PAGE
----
And finally, what would be the benefit to the government in releasing Lyme disease to the public? We’ve already made it clear that it’s not the best choice for biological warfare.

But even if Lyme was released by the government for whatever intent, it’s financially draining to the government and not good for the economy. Backfire much?

People who contract Lyme disease and develop chronic Lyme disease later on, usually don’t die right away. No, it takes years to reach such a physiological state, and all the while in between, disability and social security are sometimes collected because some of these people aren’t healthy enough to work. They’ve become incapacitated.

So if incapacitating the population was the government’s intent in allegedly releasing Lyme to the public, incapacitate it did. But incapacitating the public means people don’t work, and if people don’t work, then they don’t have money, and not spending any money is bad for the economy – economics 101.

This also means government funding goes down. You know, government funding that might be used to create a certain lab to create a certain infection.


While it isn’t impossible that a genetically modified single celled bacteria could have derived from a government lab, logic says that it’s very unlikely that Lyme disease was one of them.

And doctors who treat those with chronic Lyme disease have now discovered that the bacteria responsible for Lyme isn’t even the dominant pathogen 85% of the time. This can give people the illusion that Lyme is a stubborn and difficult disease to get rid of, when in reality, people may just be dealing with a dominant coinfection.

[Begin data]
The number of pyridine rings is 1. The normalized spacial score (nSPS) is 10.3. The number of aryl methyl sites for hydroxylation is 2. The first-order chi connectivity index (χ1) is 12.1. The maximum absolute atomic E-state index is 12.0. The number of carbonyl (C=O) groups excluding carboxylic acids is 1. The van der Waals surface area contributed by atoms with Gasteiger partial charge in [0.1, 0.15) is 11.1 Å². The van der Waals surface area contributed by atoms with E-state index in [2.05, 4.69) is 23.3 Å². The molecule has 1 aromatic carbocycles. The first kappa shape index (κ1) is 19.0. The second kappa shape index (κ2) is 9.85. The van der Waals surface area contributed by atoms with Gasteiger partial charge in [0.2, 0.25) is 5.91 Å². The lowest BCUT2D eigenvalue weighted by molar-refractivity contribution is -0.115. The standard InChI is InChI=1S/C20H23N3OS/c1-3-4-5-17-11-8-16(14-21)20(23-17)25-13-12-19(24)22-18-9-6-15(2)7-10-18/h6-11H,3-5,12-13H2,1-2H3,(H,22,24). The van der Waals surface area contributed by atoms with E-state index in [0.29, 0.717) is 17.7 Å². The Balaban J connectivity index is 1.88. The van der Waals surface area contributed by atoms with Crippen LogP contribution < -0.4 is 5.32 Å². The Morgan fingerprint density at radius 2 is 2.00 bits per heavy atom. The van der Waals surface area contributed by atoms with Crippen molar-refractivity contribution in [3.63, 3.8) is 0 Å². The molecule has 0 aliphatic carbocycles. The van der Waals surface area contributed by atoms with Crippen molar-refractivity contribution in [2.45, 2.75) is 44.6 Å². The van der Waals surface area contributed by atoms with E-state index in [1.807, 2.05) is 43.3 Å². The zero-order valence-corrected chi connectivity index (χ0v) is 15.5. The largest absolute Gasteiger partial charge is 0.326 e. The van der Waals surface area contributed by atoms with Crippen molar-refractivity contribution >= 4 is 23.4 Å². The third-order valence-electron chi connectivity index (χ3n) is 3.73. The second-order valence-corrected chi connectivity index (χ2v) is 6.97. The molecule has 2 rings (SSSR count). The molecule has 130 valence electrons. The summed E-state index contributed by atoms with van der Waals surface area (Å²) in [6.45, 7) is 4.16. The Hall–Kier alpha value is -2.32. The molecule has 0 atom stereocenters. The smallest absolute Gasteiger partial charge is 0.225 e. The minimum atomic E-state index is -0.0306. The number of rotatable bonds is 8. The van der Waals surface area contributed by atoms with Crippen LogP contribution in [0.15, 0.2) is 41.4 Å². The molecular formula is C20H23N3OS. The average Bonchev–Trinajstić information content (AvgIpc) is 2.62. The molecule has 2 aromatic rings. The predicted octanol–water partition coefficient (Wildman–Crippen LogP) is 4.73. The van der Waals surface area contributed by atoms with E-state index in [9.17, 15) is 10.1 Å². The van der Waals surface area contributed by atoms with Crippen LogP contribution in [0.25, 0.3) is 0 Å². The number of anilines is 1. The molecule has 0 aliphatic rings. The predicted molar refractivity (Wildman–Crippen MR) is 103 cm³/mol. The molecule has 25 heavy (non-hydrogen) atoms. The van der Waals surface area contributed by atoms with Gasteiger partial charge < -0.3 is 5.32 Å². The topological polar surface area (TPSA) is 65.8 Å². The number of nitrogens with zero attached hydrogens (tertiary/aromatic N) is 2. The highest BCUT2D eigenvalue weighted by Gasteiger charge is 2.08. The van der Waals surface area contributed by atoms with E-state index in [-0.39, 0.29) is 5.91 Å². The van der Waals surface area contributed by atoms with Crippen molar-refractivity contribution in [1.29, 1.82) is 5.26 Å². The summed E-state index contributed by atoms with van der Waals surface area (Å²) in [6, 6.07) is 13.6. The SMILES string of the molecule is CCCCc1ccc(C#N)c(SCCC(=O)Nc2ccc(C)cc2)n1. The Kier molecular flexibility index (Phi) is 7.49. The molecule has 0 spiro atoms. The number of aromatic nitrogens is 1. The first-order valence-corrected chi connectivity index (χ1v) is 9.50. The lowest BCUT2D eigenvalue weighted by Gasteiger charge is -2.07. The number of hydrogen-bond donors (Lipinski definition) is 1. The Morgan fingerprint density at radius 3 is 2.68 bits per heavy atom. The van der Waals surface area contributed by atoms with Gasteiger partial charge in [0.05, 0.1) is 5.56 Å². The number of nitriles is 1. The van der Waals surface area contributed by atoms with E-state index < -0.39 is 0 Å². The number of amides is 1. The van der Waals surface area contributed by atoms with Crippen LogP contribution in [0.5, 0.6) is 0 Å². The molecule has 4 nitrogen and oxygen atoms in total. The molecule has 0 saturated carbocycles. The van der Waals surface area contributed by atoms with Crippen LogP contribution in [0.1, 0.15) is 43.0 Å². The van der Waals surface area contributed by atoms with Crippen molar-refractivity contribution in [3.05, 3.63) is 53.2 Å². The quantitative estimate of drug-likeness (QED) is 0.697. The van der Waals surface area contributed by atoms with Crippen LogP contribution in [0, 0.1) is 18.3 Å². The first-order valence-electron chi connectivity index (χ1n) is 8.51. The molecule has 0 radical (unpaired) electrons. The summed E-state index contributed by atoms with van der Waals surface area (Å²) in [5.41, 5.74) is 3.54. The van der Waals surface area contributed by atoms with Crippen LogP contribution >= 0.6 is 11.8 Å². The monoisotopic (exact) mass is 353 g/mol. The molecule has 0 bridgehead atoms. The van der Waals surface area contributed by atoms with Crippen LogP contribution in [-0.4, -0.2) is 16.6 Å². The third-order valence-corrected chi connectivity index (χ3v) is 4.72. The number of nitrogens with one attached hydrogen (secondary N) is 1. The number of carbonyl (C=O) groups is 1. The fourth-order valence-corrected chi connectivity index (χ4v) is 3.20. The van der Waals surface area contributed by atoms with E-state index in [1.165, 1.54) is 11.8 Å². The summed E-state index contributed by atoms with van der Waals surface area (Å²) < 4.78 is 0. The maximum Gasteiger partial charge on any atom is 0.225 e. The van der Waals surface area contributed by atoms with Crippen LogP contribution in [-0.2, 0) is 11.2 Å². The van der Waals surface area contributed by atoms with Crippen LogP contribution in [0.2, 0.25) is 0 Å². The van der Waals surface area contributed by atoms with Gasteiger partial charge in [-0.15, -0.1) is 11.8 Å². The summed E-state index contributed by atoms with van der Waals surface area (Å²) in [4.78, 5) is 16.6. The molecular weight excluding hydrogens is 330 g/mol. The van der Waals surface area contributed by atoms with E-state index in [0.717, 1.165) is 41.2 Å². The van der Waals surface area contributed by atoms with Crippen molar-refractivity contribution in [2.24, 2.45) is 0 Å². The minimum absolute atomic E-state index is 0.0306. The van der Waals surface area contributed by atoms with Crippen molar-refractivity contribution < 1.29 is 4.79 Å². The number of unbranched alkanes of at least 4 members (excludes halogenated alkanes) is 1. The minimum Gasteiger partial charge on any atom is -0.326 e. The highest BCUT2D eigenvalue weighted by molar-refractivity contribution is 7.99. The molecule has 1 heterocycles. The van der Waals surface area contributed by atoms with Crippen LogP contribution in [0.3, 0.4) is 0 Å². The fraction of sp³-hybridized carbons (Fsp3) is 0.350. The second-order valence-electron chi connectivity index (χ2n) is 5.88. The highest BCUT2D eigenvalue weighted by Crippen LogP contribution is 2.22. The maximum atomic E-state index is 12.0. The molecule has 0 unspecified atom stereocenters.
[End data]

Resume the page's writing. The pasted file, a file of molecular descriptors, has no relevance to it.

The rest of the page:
And finally, just because the Lyme bacteria may never completely leave the body as an entity, even after a person achieves remission, that doesn’t mean it was government derived. Chicken pox never leaves the body once a person obtains the virus – it just goes dormant as the immune system takes charge. Did the government generate Chickenpox too?

While one should never close the door on possibility, one should always keep the door open to new evidence and be willing to change opinions when it’s convincing.


  • Herriman, Robert. “Did Lyme Disease Originate out of Plum Island?” Examiner, 30 Oct. 2010. Web. 10 Sept. 2014.
  • Cook, Elena. “Spirochete Warfare.” – Borrelia and Other Spirochetes Were Weaponized in the 1930’s. N.p., n.d. Web. 10 Sept. 2014.
  • “Chickenpox: MedlinePlus Medical Encyclopedia.” U.S National Library of Medicine. U.S. National Library of Medicine, n.d. Web. 10 Sept. 2014.
  • Waugh, Rob. “DNA Scans Reveal 5,300-year-old ‘Iceman’ Had Brown Eyes, Relatives in Sardinia – and the First Known Case of Lyme Disease.”Mail Online. Associated Newspapers, 29 Feb. 2012. Web. 10 Sept. 2014.
  • Sood, Sunil Kumar. Lyme Borreliosis in Europe and North America: Epidemiology and Clinical Practice. Oxford: Wiley-Blackwell, 2011. Print.
  • “Plum Island Animal Disease Center Begins.” S&T PIADC. Homeland Security, 25 June 2014. Web. 10 Sept. 2014.